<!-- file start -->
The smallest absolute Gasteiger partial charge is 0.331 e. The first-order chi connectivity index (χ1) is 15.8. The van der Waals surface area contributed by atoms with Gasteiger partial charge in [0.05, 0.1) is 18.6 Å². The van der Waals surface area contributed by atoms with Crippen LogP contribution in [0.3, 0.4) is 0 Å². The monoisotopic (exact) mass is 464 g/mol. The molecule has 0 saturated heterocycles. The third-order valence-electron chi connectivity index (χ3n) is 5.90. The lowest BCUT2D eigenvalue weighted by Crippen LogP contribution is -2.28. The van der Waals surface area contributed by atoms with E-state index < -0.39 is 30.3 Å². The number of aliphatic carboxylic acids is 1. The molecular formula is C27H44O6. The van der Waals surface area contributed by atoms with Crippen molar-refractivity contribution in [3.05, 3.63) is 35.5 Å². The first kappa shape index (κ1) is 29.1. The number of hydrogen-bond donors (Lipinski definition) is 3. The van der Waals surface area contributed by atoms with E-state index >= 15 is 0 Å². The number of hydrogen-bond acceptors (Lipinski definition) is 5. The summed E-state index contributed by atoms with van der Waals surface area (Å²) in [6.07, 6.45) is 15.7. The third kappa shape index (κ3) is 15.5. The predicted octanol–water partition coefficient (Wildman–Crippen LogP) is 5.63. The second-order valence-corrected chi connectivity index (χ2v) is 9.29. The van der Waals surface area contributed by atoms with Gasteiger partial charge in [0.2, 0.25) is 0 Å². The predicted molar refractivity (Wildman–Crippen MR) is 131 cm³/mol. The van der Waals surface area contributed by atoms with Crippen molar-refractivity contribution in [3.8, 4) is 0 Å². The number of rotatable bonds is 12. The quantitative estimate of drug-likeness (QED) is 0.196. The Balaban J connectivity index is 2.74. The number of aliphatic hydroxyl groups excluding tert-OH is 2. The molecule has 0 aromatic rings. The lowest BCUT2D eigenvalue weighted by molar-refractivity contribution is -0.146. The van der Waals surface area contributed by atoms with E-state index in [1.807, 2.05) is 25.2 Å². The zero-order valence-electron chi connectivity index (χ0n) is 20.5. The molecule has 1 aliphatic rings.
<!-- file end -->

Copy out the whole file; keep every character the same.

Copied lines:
The smallest absolute Gasteiger partial charge is 0.331 e. The first-order chi connectivity index (χ1) is 15.8. The van der Waals surface area contributed by atoms with Gasteiger partial charge in [0.05, 0.1) is 18.6 Å². The van der Waals surface area contributed by atoms with Crippen LogP contribution in [0.3, 0.4) is 0 Å². The monoisotopic (exact) mass is 464 g/mol. The molecule has 0 saturated heterocycles. The third-order valence-electron chi connectivity index (χ3n) is 5.90. The lowest BCUT2D eigenvalue weighted by Crippen LogP contribution is -2.28. The van der Waals surface area contributed by atoms with E-state index < -0.39 is 30.3 Å². The number of aliphatic carboxylic acids is 1. The molecular formula is C27H44O6. The van der Waals surface area contributed by atoms with Crippen molar-refractivity contribution in [3.05, 3.63) is 35.5 Å². The first kappa shape index (κ1) is 29.1. The number of hydrogen-bond donors (Lipinski definition) is 3. The van der Waals surface area contributed by atoms with E-state index >= 15 is 0 Å². The number of hydrogen-bond acceptors (Lipinski definition) is 5. The summed E-state index contributed by atoms with van der Waals surface area (Å²) in [6.07, 6.45) is 15.7. The third kappa shape index (κ3) is 15.5. The predicted octanol–water partition coefficient (Wildman–Crippen LogP) is 5.63. The second-order valence-corrected chi connectivity index (χ2v) is 9.29. The van der Waals surface area contributed by atoms with Gasteiger partial charge in [0.2, 0.25) is 0 Å². The predicted molar refractivity (Wildman–Crippen MR) is 131 cm³/mol. The van der Waals surface area contributed by atoms with Crippen molar-refractivity contribution in [3.8, 4) is 0 Å². The number of rotatable bonds is 12. The quantitative estimate of drug-likeness (QED) is 0.196. The Balaban J connectivity index is 2.74. The number of aliphatic hydroxyl groups excluding tert-OH is 2. The molecule has 0 aromatic rings. The lowest BCUT2D eigenvalue weighted by molar-refractivity contribution is -0.146. The van der Waals surface area contributed by atoms with E-state index in [1.807, 2.05) is 25.2 Å². The zero-order valence-electron chi connectivity index (χ0n) is 20.5. The molecule has 1 aliphatic rings.